Of the countless beauty products on the market, very few will earn the coveted title of ‘cult’ product. But Irish cosmetics company Pestle and Mortar looks to be heading that way: their Pure Hyaluronic Serum, which costs €42, has sold out five times in the past year, each time resulting in a waiting list of up to 35,000 people.
Product reviews left by customers are routinely glowing – is it possible for so many people to love a product so much? In this case, it would seem so. Word-of-mouth marketing by loyal fans is usually what elevates a product from being simply popular to being revered.
But the serum is not the only homegrown brand in the headlines. A bit of celebrity fairy dust can always be relied on to make a product an instant sell-out, and businesswoman Melissa Carter would know all about that, given that her fake-tan range Cocoa Brown has been endorsed by beauty guru Kylie Jenner, whilst this week Kourtney Kardashian is sporting a foundation from her Carter Beauty brand in the promotional images for the latest season of the family’s reality show.
If that wasn’t enough star power, singer Ariana Grande – whose sharp winged eyeliner has become a signature look -wore the brand’s gel eyeliner for the video of her hit song ‘Break Up with Your Girlfriend, I’m Bored’, which currently has 160 million views on Youtube. Makeup artist Rokael Lizama is the man behind both of these high profile endorsements, and is clearly a fan of Carter Beauty.
Both brands now look poised to join the elite crop of products that have achieved cult status in an increasingly crowded market. Elizabeth Arden Eight Hour Cream, Yves Saint Laurent Touche Eclat concealer, MAC Ruby Woo red lipstick and NARS Orgasm blush are oft-cited as products most women can’t live without. They are touted as the hero products, the must-haves, the classics that stand the test of time. So, what exactly does it take for a product to join this esteemed coterie? And more importantly, what does it take to stay there?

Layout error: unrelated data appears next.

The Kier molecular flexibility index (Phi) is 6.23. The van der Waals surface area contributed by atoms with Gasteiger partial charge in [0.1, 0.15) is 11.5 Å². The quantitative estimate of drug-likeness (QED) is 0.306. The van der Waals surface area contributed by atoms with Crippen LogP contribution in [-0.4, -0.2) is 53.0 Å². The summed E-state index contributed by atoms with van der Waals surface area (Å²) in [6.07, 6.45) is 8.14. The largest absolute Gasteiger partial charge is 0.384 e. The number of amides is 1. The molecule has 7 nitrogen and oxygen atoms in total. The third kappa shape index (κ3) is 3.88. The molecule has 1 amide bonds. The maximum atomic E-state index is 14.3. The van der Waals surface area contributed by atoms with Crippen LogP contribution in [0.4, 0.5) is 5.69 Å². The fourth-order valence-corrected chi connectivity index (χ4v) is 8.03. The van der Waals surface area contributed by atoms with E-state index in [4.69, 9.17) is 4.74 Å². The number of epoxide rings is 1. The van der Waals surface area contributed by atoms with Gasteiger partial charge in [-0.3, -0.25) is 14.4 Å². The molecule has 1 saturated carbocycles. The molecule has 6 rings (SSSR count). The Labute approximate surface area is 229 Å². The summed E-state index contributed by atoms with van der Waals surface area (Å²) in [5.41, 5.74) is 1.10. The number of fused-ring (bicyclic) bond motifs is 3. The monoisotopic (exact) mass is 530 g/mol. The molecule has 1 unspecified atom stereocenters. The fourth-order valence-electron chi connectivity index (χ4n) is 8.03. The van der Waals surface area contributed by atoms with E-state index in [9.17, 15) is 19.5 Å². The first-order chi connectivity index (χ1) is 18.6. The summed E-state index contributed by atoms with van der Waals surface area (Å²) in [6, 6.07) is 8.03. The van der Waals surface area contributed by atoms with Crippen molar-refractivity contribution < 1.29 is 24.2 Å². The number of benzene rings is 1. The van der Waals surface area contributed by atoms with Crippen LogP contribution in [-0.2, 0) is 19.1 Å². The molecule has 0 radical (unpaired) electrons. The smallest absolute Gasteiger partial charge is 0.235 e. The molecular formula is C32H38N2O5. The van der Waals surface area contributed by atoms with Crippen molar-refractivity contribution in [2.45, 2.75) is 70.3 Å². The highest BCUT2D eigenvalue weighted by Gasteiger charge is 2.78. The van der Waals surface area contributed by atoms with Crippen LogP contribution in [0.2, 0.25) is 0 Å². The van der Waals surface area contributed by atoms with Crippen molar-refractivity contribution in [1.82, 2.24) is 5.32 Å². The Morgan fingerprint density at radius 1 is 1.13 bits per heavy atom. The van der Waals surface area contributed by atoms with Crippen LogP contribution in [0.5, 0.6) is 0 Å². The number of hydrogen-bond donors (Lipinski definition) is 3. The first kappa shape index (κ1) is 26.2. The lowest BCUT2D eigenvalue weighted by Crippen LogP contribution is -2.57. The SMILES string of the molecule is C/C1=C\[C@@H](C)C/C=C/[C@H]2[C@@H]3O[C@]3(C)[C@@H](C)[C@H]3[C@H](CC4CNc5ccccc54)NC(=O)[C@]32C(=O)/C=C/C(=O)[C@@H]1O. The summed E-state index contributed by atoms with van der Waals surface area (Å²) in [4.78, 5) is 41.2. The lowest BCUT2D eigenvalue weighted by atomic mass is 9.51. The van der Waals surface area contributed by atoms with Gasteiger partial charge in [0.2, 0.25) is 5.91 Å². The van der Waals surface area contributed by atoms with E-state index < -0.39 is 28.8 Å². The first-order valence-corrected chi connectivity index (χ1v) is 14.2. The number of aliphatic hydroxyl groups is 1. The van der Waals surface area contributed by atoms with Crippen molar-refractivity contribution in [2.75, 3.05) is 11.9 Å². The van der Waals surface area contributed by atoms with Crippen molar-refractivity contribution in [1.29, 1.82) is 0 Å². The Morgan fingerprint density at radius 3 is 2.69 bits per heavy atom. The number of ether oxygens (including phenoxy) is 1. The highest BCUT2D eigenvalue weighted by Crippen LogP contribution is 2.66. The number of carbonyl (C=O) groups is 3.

There is a combination of volume, longevity and accessibility that underscores each success story. They are all best-sellers: MAC claims to sell four Ruby Woo lipsticks every minute globally, whilst it is said NARS sells 135 Orgasm units every hour. And the products have been consistently rated by professionals and ‘regular’ women as the best lipstick and blush around since they both launched in 1999.
And while none of these would be considered budget cosmetics, they are certainly not out of most women’s reach, all selling for €35 or less. Pestle and Mortar’s serum uses Hyaluronic Acid, a naturally-occurring property within the body. Serums like these have recently gained traction for their apparent ability to reintroduce this buzz ingredient back into the skin, therefore reducing the appearance of fine lines. This anti-aging ingredient often comes with an eyewatering price tag, but Pestle and Mortar’s serum is competitively priced. Likewise, Carter Beauty products are a steal – the gel eyeliner sported by Grande costs a mere €4.95.
But perhaps the most coveted asset of these iconic products is the legions of loyal fans they have. Social media has completely changed the landscape for the beauty industry, making superstars out of teenagers who film beauty tutorials from their bedrooms.